Breaking Down The Huber Breaker

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ASHLEY -- There's not much left of a building that stood as a symbol of the mining heritage in the Wilkes-Barre area.

On Thursday, demolition crews brought down the Huber Breaker in Ashley.

Newswatch 16 found people showing up to say good-bye to the piece of history.

Cell phone video shows it only took a matter of seconds to bring down what stood for decades as a symbol of the mining heritage in the Wyoming Valley.

The Huber Breaker in Ashley is now only a heap of scrap metal.

"It's breaking my heart, it's sad, it's almost like going to a cemetery," said Calvin Bell of Ashley.

It did seem a bit like a wake for the old breaker on this day after the demolition. Many people stopped by, some getting emotional.

They watched as heavy equipment continued ripping apart Huber history piece by piece.

Calvin Bell worked there in the 1960s.

"It's hard to talk about. The whole breaker, I've been all over it, from the top to the bottom."

"I wanted my grandson to see a part of history," said Effie Patts of Sugar Notch. "Being from this area, it's been a big part of the scenery here and the way of life."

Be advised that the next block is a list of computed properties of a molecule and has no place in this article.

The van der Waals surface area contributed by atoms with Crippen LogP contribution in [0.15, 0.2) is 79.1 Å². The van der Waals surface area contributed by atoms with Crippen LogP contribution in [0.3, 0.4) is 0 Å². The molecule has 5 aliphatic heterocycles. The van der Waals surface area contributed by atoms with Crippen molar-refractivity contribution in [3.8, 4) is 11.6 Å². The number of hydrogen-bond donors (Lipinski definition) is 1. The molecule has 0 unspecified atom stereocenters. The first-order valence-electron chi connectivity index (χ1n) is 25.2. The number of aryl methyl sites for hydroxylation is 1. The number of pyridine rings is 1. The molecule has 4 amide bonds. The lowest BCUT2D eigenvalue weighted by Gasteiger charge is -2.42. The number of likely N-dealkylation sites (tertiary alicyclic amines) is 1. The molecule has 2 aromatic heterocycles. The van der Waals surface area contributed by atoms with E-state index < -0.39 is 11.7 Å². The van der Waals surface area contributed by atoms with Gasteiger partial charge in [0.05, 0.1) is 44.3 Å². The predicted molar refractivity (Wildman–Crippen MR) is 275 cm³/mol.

Patts and her grandson took some old chunks of coal as mementos.

A group led a fight to save the place, but a company from Philadelphia bought the facility that was visible for miles and brought it down.

"It's very sad. I remember when it was in running order and a lot of the men were employed," Patts recalled.

There's a memorial that stands for all those who worked in the mines. The memorial stands for a lot more now, for the breaker itself.

"It just buckled and came straight down. It was just gone in seconds, just a matter of seconds," said Mark Kane of Ashley.

Kane watched the breaker crumble. He took cell phone video that quickly went viral online. He witnessed the end of a building where his grandfather and great-grandfather worked and he and many other kids in the area explored.

"It was real interesting because I've been there so many times. It was almost like a playground for me when I was a kid. Now it's going to the junkyard in shambles."


  • Karen

    I grew up in Nanticoke and I remember the whistles blowing for the shift changes of the miners plus seeing the last of the breakers working then…my Grandfather and Uncle worked for the mines, so did my husband’s Grandfather, Father and Uncles…it is a loss of history that founded many towns in NE Pa…sad to see these landmarks torn down…our State or Federal Governments should have saved them all and turned them into historic landmarks …unfortunately it’s all about money and politics…too bad because once this is all gone there won’t be any reminders of how our ancestors worked so hard to build the towns. As many know it was and still is dangerous and very hard work for the men ( and boys back then ) to put a roof over their heads and food on the tables for their families… Our mining heritage is something to be very proud of !

  • ME

    I don’t live in Ashley, but it’s sad to see this piece of history, lost forever.
    I know it’s very expensive to move and maintain something like this, but it’s a shame, some museum or other organization, can’t get a piece of it.

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